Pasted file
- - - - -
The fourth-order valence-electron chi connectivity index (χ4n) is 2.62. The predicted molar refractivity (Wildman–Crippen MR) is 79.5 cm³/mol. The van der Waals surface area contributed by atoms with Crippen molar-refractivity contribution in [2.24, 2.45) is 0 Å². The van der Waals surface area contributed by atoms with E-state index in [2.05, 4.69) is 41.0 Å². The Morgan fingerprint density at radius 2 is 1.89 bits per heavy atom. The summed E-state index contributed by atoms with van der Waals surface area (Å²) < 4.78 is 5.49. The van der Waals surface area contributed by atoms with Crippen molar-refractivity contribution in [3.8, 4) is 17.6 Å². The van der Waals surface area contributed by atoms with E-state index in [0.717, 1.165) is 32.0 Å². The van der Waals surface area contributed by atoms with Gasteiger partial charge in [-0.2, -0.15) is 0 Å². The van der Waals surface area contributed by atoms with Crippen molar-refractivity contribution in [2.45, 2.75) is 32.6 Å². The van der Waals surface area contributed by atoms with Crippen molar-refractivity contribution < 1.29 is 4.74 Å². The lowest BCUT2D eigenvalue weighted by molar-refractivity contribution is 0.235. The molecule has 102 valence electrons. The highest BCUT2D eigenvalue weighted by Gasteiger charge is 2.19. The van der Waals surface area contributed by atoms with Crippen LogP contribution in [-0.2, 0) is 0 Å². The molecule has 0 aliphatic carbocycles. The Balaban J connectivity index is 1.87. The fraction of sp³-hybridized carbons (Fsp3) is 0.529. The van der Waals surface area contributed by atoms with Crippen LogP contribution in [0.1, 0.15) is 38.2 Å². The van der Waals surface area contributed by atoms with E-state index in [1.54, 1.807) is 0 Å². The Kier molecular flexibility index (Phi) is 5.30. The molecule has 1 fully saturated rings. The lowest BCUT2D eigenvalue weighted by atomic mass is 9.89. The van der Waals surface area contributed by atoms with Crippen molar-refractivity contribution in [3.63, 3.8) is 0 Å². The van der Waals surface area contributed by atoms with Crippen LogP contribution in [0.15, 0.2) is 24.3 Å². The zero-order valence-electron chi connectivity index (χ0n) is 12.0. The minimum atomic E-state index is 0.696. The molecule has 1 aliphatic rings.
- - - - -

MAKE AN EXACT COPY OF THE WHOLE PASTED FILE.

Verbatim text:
The fourth-order valence-electron chi connectivity index (χ4n) is 2.62. The predicted molar refractivity (Wildman–Crippen MR) is 79.5 cm³/mol. The van der Waals surface area contributed by atoms with Crippen molar-refractivity contribution in [2.24, 2.45) is 0 Å². The van der Waals surface area contributed by atoms with E-state index in [2.05, 4.69) is 41.0 Å². The Morgan fingerprint density at radius 2 is 1.89 bits per heavy atom. The summed E-state index contributed by atoms with van der Waals surface area (Å²) < 4.78 is 5.49. The van der Waals surface area contributed by atoms with Crippen molar-refractivity contribution in [3.8, 4) is 17.6 Å². The van der Waals surface area contributed by atoms with E-state index in [0.717, 1.165) is 32.0 Å². The van der Waals surface area contributed by atoms with Gasteiger partial charge in [-0.2, -0.15) is 0 Å². The van der Waals surface area contributed by atoms with Crippen molar-refractivity contribution in [2.45, 2.75) is 32.6 Å². The van der Waals surface area contributed by atoms with Crippen molar-refractivity contribution < 1.29 is 4.74 Å². The lowest BCUT2D eigenvalue weighted by molar-refractivity contribution is 0.235. The molecule has 102 valence electrons. The highest BCUT2D eigenvalue weighted by Gasteiger charge is 2.19. The van der Waals surface area contributed by atoms with Crippen LogP contribution in [-0.2, 0) is 0 Å². The molecule has 0 aliphatic carbocycles. The Balaban J connectivity index is 1.87. The fraction of sp³-hybridized carbons (Fsp3) is 0.529. The van der Waals surface area contributed by atoms with Crippen LogP contribution in [0.1, 0.15) is 38.2 Å². The van der Waals surface area contributed by atoms with E-state index in [1.54, 1.807) is 0 Å². The Kier molecular flexibility index (Phi) is 5.30. The molecule has 1 fully saturated rings. The lowest BCUT2D eigenvalue weighted by atomic mass is 9.89. The van der Waals surface area contributed by atoms with Crippen molar-refractivity contribution in [3.63, 3.8) is 0 Å². The van der Waals surface area contributed by atoms with Crippen LogP contribution in [0.15, 0.2) is 24.3 Å². The zero-order valence-electron chi connectivity index (χ0n) is 12.0. The minimum atomic E-state index is 0.696. The molecule has 1 aliphatic rings.